Developers bring lobbies back to limelight

A rendering of the lobby at One Bryant Park
A rendering of the lobby at One Bryant Park

Office lobbies, seen in recent times by New York City architects as an afterthought, are making a design comeback as landlords such as Vornado Realty Trust and the Durst Organization recognize the value of creating a powerful first impression on prospective tenants.

To be sure, the city is home to magnificent lobbies such as those at the Woolworth Building and the Chrysler Building. But in later years, the “importance of design was forgotten except in the premier buildings like Seagram,” Andrew Dolkart, a professor at the Columbia University Graduate School of Architecture, told the Wall Street Journal.

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Now, with projects such as Vornado’s 1290 Avenue of the Americas, lobby design is coming back into the limelight, according to Dan Shannon, a principal at Moed de Armas & Shannon Architects, which specializes in lobby design and is in charge of the Vornado project.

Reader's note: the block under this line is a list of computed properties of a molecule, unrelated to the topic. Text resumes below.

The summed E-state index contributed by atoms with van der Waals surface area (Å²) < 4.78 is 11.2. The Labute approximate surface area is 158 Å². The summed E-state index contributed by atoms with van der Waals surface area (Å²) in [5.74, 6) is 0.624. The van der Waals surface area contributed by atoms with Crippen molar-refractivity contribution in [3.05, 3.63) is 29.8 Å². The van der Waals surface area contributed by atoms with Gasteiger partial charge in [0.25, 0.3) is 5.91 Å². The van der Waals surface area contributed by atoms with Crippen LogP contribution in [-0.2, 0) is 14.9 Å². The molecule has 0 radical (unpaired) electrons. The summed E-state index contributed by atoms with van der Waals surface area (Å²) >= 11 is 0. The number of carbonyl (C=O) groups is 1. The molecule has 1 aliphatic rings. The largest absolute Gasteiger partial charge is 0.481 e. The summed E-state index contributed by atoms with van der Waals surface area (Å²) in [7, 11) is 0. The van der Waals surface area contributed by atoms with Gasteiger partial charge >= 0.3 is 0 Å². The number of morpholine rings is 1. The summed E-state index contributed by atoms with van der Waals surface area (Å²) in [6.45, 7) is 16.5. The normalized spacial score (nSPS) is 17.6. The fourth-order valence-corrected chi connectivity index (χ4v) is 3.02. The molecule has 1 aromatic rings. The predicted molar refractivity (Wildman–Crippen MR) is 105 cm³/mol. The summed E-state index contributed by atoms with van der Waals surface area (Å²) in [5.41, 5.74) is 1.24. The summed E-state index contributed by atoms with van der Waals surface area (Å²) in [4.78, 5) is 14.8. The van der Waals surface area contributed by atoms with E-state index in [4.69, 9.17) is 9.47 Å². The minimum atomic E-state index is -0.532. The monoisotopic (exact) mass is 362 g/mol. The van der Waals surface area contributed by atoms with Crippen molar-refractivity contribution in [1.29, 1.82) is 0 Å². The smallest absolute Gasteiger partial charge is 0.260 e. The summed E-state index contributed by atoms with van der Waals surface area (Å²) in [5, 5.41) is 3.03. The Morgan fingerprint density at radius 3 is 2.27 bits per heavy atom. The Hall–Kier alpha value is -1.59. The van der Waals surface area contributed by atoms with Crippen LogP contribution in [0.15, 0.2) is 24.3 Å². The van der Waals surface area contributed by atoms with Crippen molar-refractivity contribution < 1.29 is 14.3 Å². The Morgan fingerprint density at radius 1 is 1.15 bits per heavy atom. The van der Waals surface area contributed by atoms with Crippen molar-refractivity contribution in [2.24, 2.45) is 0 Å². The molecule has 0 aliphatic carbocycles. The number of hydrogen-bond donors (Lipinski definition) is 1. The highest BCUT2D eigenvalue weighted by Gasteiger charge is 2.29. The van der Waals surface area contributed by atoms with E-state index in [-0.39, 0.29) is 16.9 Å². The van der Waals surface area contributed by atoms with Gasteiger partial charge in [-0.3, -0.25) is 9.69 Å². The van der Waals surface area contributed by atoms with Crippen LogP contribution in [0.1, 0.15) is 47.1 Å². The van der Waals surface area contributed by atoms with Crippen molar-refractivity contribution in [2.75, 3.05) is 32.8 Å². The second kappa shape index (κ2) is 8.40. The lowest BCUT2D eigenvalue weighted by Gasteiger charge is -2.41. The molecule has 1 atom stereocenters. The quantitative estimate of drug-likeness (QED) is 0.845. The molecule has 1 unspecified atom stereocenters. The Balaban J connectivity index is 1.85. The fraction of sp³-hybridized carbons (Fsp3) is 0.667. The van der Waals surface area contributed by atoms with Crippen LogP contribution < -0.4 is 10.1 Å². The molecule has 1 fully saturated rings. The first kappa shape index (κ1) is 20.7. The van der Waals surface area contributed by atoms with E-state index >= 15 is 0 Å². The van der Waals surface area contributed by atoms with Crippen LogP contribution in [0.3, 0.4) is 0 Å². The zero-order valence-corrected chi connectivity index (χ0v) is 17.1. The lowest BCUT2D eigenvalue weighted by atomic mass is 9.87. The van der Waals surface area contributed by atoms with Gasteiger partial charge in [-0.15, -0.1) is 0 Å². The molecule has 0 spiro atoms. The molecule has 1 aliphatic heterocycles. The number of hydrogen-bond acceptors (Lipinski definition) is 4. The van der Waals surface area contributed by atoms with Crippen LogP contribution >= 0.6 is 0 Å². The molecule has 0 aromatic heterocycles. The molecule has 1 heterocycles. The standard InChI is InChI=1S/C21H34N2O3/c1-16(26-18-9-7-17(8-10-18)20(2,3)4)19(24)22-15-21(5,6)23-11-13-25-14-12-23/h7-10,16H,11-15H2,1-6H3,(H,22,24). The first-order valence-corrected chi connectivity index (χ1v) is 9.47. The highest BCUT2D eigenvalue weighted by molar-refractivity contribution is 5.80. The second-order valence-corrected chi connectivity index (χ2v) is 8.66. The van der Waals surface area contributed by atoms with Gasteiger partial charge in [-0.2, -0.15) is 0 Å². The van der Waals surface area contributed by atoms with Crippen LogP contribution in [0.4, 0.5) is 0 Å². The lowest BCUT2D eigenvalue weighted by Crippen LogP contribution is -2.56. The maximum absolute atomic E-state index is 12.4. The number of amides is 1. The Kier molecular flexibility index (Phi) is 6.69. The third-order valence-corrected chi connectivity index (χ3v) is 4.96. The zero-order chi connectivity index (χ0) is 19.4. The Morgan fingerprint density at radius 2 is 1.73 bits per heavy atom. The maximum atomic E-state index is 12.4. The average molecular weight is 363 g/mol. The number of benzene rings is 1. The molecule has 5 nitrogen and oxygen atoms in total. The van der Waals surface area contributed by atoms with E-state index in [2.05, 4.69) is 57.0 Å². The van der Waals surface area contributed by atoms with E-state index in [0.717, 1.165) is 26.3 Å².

And the lobby is also becoming a point of pride in new development projects such as the Durst Organization’s One Bryant Park and Silverstein Properties’ 4 World Trade Center, according to the newspaper. At 4 World Trade Center for example, Pritzker Prize-winning architect Fumihiko Maki has designed a two-floor glass atrium leading to three wood-lined corridors showcasing video art.

Post the financial crisis, residential condominium developers have paid greater attention to lobbies, as The Real Deal reported. [WSJ]Hiten Samtani